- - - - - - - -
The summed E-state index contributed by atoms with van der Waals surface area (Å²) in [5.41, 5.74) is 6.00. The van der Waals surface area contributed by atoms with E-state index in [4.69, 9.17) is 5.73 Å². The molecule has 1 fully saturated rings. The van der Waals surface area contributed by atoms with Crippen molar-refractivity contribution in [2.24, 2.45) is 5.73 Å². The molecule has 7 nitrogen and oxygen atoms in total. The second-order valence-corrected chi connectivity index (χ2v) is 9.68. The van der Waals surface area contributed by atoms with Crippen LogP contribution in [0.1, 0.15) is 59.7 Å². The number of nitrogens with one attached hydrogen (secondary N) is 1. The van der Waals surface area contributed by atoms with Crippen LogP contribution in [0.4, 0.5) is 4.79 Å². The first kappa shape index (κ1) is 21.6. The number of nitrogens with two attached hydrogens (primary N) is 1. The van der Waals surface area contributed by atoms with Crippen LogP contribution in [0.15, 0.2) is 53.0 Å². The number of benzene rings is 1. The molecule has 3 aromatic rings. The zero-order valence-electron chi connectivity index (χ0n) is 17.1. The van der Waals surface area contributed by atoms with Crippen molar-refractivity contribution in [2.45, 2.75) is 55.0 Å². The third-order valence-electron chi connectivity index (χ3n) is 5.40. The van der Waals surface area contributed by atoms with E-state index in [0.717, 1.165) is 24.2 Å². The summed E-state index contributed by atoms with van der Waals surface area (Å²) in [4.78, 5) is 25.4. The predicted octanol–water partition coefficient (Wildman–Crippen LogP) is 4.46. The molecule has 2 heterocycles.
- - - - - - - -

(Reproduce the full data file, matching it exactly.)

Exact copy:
The summed E-state index contributed by atoms with van der Waals surface area (Å²) in [5.41, 5.74) is 6.00. The van der Waals surface area contributed by atoms with E-state index in [4.69, 9.17) is 5.73 Å². The molecule has 1 fully saturated rings. The van der Waals surface area contributed by atoms with Crippen molar-refractivity contribution in [2.24, 2.45) is 5.73 Å². The molecule has 7 nitrogen and oxygen atoms in total. The second-order valence-corrected chi connectivity index (χ2v) is 9.68. The van der Waals surface area contributed by atoms with Crippen LogP contribution in [0.1, 0.15) is 59.7 Å². The number of nitrogens with one attached hydrogen (secondary N) is 1. The van der Waals surface area contributed by atoms with Crippen LogP contribution in [0.4, 0.5) is 4.79 Å². The first kappa shape index (κ1) is 21.6. The number of nitrogens with two attached hydrogens (primary N) is 1. The van der Waals surface area contributed by atoms with Crippen LogP contribution in [0.15, 0.2) is 53.0 Å². The number of benzene rings is 1. The molecule has 3 aromatic rings. The zero-order valence-electron chi connectivity index (χ0n) is 17.1. The van der Waals surface area contributed by atoms with Crippen molar-refractivity contribution in [2.45, 2.75) is 55.0 Å². The third-order valence-electron chi connectivity index (χ3n) is 5.40. The van der Waals surface area contributed by atoms with E-state index in [0.717, 1.165) is 24.2 Å². The summed E-state index contributed by atoms with van der Waals surface area (Å²) in [4.78, 5) is 25.4. The predicted octanol–water partition coefficient (Wildman–Crippen LogP) is 4.46. The molecule has 2 heterocycles.